"I thinks sometimes people - even former Offaly managers - got
the wrong impression of Brian Mullins, that he has this lifestyle
that doesn't tally with the game," says Kirwan.
"Brian enjoys life, definitely, and I would never knock a man for
that. But he also just keeps himself out of the hurling spotlight -
he's a quiet fella in that way. And he is deeply serious about his
game, he cares about it as much as anyone I know. It probably took a
while for people to get to know that - and to know Brian
When he was 17, Mullins endured a horrendous experience in goal
for the Offaly minors in the Leinster final against Kilkenny. Four
goals went past him, three of which were caused by fundamental
"It was nerves," he confesses. "They used to eat me up. The ball
went through my legs, it dropped from my hands. It was a complete
"Afterwards, I went home and thought about it and just said fuck
it, enough is enough. Like, it's a game of hurling when all is said
and done. No point in fretting about it. The worst had happened that
day. The nerves haven't come back since."
Lurking in the shadows of the Offaly senior team gave him a
chance to observe the established keepers up close. He rates them
all: Cummins, Fitzhenry, McGarry, Donal Óg, Fitzgerald. But he knows
none of them. The first three names made up the shortlist for last
year's All-Star nominations.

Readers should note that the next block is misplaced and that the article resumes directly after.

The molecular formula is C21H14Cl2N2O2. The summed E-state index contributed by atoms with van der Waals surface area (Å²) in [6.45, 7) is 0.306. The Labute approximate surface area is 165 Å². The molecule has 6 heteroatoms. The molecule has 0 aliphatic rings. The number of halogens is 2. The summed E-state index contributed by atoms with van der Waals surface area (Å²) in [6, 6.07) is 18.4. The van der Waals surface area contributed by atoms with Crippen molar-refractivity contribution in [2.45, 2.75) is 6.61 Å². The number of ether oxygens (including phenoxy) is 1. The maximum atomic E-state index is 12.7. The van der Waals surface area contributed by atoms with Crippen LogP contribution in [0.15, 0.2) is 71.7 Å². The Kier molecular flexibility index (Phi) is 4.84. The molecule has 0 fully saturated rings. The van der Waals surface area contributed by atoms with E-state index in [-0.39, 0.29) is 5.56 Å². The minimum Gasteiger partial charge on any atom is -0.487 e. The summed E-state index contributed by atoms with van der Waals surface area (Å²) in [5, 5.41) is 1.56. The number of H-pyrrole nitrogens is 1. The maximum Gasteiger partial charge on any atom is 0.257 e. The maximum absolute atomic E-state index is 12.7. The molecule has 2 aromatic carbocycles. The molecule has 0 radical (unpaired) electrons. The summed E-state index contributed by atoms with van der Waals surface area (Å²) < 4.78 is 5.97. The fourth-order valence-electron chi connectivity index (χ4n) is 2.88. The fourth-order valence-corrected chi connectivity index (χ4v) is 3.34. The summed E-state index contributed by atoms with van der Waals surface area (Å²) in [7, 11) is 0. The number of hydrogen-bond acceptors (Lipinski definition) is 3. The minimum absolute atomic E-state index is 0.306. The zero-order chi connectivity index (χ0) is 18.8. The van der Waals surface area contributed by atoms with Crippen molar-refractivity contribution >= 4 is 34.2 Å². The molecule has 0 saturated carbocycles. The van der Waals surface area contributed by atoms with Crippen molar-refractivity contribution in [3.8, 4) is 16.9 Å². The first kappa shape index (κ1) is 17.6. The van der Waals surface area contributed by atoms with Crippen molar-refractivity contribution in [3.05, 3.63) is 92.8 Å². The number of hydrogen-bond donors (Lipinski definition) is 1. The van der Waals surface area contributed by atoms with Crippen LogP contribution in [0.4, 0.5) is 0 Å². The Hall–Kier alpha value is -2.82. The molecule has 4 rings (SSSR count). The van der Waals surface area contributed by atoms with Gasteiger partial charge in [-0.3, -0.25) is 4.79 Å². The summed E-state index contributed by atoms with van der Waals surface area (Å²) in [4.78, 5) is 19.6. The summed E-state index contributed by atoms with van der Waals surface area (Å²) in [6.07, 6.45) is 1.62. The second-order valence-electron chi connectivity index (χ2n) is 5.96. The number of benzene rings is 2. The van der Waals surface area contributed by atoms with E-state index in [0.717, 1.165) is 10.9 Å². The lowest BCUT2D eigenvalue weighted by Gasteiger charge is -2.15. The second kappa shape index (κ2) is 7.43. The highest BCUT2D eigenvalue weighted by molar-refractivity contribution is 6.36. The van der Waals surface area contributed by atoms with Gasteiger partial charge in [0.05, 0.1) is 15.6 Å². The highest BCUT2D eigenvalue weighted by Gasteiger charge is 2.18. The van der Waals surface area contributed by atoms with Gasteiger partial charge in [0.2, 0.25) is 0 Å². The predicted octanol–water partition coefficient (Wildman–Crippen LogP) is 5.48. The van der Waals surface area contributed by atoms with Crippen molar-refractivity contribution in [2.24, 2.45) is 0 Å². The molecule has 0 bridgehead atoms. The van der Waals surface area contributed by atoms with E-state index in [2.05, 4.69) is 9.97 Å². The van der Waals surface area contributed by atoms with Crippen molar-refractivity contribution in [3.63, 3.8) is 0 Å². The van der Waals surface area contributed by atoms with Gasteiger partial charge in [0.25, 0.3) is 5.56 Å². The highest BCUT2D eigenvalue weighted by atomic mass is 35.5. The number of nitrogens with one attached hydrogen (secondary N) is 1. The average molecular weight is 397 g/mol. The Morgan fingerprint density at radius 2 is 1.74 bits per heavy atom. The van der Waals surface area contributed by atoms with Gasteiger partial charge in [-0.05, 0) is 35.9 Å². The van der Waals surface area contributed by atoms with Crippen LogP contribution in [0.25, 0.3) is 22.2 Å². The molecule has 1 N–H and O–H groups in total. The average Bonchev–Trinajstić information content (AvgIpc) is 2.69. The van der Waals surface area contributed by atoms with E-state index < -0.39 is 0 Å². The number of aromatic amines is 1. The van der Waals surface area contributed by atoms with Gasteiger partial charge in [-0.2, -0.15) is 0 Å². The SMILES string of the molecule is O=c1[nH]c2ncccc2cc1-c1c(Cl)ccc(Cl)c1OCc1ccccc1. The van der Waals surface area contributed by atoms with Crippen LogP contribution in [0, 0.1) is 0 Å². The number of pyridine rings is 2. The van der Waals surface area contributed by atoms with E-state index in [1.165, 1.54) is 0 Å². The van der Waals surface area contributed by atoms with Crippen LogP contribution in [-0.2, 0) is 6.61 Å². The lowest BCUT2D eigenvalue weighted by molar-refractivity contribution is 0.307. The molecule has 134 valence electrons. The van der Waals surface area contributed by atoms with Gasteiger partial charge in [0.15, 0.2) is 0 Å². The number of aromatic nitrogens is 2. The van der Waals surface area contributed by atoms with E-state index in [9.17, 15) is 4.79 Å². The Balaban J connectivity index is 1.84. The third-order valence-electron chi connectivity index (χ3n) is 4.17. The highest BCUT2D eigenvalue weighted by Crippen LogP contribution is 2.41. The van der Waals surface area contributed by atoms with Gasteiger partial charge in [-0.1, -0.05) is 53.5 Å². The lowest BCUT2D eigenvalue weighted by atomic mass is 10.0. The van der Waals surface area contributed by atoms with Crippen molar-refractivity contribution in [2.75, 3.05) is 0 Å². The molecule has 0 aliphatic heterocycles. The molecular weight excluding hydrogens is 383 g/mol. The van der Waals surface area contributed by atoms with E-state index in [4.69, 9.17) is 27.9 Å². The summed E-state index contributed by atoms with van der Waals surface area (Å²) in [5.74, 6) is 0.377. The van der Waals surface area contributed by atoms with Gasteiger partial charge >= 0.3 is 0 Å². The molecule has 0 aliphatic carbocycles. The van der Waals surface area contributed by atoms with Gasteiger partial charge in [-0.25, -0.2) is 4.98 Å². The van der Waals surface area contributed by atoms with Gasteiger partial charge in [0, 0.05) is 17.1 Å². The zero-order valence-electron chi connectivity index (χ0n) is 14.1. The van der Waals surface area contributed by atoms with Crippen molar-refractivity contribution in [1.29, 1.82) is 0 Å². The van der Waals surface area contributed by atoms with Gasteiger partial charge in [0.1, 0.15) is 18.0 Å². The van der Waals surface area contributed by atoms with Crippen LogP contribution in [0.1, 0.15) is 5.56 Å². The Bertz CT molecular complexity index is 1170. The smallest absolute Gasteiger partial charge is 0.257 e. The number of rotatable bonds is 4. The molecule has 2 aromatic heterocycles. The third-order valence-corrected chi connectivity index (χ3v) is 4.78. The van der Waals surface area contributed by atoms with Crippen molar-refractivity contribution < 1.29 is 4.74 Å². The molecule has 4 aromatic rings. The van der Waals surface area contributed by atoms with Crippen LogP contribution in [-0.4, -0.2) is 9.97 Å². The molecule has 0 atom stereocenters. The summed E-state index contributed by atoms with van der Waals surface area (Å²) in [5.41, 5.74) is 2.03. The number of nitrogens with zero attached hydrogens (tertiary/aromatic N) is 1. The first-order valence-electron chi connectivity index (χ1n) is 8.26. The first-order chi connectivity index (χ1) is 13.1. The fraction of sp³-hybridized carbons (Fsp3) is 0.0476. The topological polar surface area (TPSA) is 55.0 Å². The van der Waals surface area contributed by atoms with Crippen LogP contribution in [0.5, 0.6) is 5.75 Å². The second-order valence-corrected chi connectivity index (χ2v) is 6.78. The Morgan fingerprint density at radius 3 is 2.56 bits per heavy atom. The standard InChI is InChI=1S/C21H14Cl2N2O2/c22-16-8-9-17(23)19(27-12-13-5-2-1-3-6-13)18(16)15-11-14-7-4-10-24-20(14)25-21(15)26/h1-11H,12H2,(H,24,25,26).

It is common for players to talk down their interest in such
awards but when Mullins says he "doesn't give a toss about that sort
of stuff" you believe it.
It is unlikely he will ever go into acting - he is too honest -
but if he does, he will shun Oscar night for genuine reasons.
"Anyhow, I'd have no gripes with those three names. Who won it?
Cummins, wasn't it? Sure that man - like those saves against
Kilkenny were unreal. Like, I reckon he would say himself that there
was a couple he would have been disappointed not to have got - one
ball came to his left and he jumped to his left to push it away. It
looked great and all that but he would have been annoyed not to get
it. But the combination of saves was amazing now. Ah, the man is
just a step ahead of the rest."
Had Mullins never been presented with the opportunity to showcase
his own repertoire on the main stage, he would not have lost sleep
over it. Legend has it that his full range of abilities became
irresistible during a pre-season weekend early in 2003 in Waterford
when they played Cork in a challenge game. Goals rained in on both
sides but Mullins won a series of one-on-one encounters with
Stephen Byrne, watching his understudy, reputedly turned to the
selectors after each stop grew more outrageous than the one before
and declaimed, "Jesus, what about that. It's unreal."
And Byrne, an All Star in 1998, could not have been more
supportive when it was apparent Mullins's force had caught the eye
of the selectors. They trained together and the Banagher man
encouraged him, praised him publicly and generally let it be known
there were no hard feelings.
"I was fierce appreciative," Mullins says. "Like someone else
would go off sulking and make it awkward for you. He couldn't have
been more sound."